One of the words most ruined by the internet is “epic,” which went from describing massive works of art like Beowulf to GIFs of people falling off their skateboards. In music, the word is similarly misused, attached to bands who offer bombast but don’t actually provide substance while they pummel their listeners with noise that ultimately becomes meaningless.
Salt Lake City’s SubRosa distinguish themselves by being legitimately epic. Their songs resemble those ancient tales that the word once described, with weighty, allegorical stories, eerie landscapes, and powerful climaxes. Their latest album, For This We Fought the Battle of Ages, continues to establish them as one of the most original and compelling bands in rock music today — a group that can sound as huge as anyone, but also isn’t afraid to be quiet when the time calls for it.
It’s easy to focus on the massiveness of SubRosa, who can create an avalanche of sound with layers of doomy guitars and their trademark pair of otherworldly electric violins, a combination that makes them sound like no one else. With songs that stretch past the 10 minute mark (with a couple going for 15), they work on a scale that few bands can equal. But what most impresses me about them on this album is their commitment to the littler things: the melodies and harmonies, and the quieter portions that help make their larger sound more impactful.
The opening track, “Despair is a Siren,” starts with one of these quiet folk-influenced parts, and it’s the most overtly pretty portion of music the band has created yet. Like most Subrosa songs, it has distinct loud and quiet sections (almost like there are two different bands playing), and the way both styles are accentuated by the other shows how powerful a simple use of dynamics can be. When the band does go into metal mode after a couple minutes of softness, it feels earned, because they took the time to build to that crescendo and made it matter. The band makes these shifts feel organic in large part due to Rebecca Vernon, who sings convincingly in a full range of styles, from roaring and growling to practically a lullaby, sometimes in the span of a single song.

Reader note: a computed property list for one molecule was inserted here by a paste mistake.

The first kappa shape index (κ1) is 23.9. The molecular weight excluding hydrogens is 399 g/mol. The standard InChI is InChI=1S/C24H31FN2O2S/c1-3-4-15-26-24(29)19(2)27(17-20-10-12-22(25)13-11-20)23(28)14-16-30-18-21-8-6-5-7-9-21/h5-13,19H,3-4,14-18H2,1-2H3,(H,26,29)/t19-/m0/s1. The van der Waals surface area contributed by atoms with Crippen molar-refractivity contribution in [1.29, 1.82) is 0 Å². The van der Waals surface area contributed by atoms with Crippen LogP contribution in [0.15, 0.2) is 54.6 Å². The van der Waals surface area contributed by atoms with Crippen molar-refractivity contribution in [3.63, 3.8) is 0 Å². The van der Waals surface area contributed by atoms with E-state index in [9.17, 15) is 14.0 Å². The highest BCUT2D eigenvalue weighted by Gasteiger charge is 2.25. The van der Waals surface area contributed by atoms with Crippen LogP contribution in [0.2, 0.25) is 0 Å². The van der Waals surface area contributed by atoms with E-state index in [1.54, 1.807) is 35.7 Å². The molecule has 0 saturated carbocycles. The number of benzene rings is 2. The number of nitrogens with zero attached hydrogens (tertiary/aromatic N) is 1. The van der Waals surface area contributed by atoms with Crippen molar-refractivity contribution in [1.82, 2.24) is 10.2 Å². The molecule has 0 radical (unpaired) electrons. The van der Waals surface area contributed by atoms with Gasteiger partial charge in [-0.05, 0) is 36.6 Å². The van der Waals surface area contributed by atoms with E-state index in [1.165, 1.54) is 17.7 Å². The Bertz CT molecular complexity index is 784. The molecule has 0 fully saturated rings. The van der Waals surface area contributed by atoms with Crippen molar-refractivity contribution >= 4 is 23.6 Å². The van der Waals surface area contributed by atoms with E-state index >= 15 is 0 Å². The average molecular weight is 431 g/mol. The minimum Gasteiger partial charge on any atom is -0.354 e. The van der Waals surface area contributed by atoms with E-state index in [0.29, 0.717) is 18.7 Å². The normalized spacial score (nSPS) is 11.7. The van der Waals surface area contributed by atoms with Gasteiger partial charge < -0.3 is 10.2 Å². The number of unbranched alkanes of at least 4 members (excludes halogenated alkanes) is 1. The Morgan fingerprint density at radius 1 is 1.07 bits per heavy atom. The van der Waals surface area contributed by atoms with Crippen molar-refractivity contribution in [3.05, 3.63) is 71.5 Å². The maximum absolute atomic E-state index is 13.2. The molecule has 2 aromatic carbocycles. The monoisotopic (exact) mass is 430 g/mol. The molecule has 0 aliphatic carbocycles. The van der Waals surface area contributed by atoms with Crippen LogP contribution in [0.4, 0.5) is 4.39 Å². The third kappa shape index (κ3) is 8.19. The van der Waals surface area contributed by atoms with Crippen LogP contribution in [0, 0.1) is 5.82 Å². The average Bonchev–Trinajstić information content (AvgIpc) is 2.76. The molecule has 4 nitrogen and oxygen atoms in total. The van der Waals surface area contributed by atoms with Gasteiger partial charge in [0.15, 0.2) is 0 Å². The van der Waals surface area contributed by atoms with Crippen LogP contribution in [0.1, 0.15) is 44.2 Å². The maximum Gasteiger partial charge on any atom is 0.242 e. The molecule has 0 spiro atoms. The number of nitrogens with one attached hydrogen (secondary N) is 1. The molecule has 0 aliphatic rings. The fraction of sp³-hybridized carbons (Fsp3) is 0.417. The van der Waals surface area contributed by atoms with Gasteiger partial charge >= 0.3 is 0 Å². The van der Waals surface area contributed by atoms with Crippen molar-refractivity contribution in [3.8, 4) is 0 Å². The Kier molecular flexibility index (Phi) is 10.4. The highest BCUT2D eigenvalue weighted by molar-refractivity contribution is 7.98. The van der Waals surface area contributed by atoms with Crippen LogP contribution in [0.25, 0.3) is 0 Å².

Vernon’s voice is part of the band’s primary contrast, which is the feminine vocals from her and the two violin players, Rebecca Pendleton and Kim Pack, with the band’s crushing guitars. Their presence is how the band subverts traditional metal, a genre often defined by its masculinity, and infuses it with emotion and beauty instead of being a one-dimensional blast of noise. At times, the band feels like a progression from shoegaze groups like My Bloody Valentine, who combined more indie rock influenced guitar noise with lighter vocals to make music that was simultaneously chaotic and beautiful.
Over the last few years, SubRosa have refined their sound, emphasizing these contrasts in their music, and For This We Fought the Battle of Ages sees them pushing themselves to new highs and new lows. It’s their most towering, monumental achievement yet — as well as their most intimate — and it’s one of the best rock albums of 2016.